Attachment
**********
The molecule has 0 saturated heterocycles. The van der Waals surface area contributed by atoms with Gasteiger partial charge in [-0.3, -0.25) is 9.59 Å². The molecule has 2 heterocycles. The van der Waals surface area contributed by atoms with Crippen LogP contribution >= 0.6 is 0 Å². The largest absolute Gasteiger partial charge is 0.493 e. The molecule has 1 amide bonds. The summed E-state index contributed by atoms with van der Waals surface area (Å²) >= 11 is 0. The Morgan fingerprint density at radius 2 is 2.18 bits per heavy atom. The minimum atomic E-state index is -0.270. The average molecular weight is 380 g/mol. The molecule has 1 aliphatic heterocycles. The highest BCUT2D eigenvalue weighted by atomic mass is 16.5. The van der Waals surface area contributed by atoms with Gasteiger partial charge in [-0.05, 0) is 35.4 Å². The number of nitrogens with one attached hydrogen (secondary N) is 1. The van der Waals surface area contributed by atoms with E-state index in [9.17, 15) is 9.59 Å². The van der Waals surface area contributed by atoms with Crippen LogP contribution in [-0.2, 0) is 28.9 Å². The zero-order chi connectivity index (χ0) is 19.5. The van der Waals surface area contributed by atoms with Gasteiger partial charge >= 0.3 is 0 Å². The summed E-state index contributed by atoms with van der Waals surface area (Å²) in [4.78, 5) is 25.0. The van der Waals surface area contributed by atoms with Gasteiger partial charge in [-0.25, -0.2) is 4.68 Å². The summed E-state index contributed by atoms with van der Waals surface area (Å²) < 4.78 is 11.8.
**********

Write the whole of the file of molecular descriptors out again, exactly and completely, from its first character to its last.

The molecule has 0 saturated heterocycles. The van der Waals surface area contributed by atoms with Gasteiger partial charge in [-0.3, -0.25) is 9.59 Å². The molecule has 2 heterocycles. The van der Waals surface area contributed by atoms with Crippen LogP contribution >= 0.6 is 0 Å². The largest absolute Gasteiger partial charge is 0.493 e. The molecule has 1 amide bonds. The summed E-state index contributed by atoms with van der Waals surface area (Å²) >= 11 is 0. The Morgan fingerprint density at radius 2 is 2.18 bits per heavy atom. The minimum atomic E-state index is -0.270. The average molecular weight is 380 g/mol. The molecule has 1 aliphatic heterocycles. The highest BCUT2D eigenvalue weighted by atomic mass is 16.5. The van der Waals surface area contributed by atoms with Gasteiger partial charge in [-0.05, 0) is 35.4 Å². The number of nitrogens with one attached hydrogen (secondary N) is 1. The van der Waals surface area contributed by atoms with E-state index in [9.17, 15) is 9.59 Å². The van der Waals surface area contributed by atoms with Crippen LogP contribution in [-0.2, 0) is 28.9 Å². The zero-order chi connectivity index (χ0) is 19.5. The van der Waals surface area contributed by atoms with Gasteiger partial charge >= 0.3 is 0 Å². The summed E-state index contributed by atoms with van der Waals surface area (Å²) in [4.78, 5) is 25.0. The van der Waals surface area contributed by atoms with Gasteiger partial charge in [-0.25, -0.2) is 4.68 Å². The summed E-state index contributed by atoms with van der Waals surface area (Å²) < 4.78 is 11.8.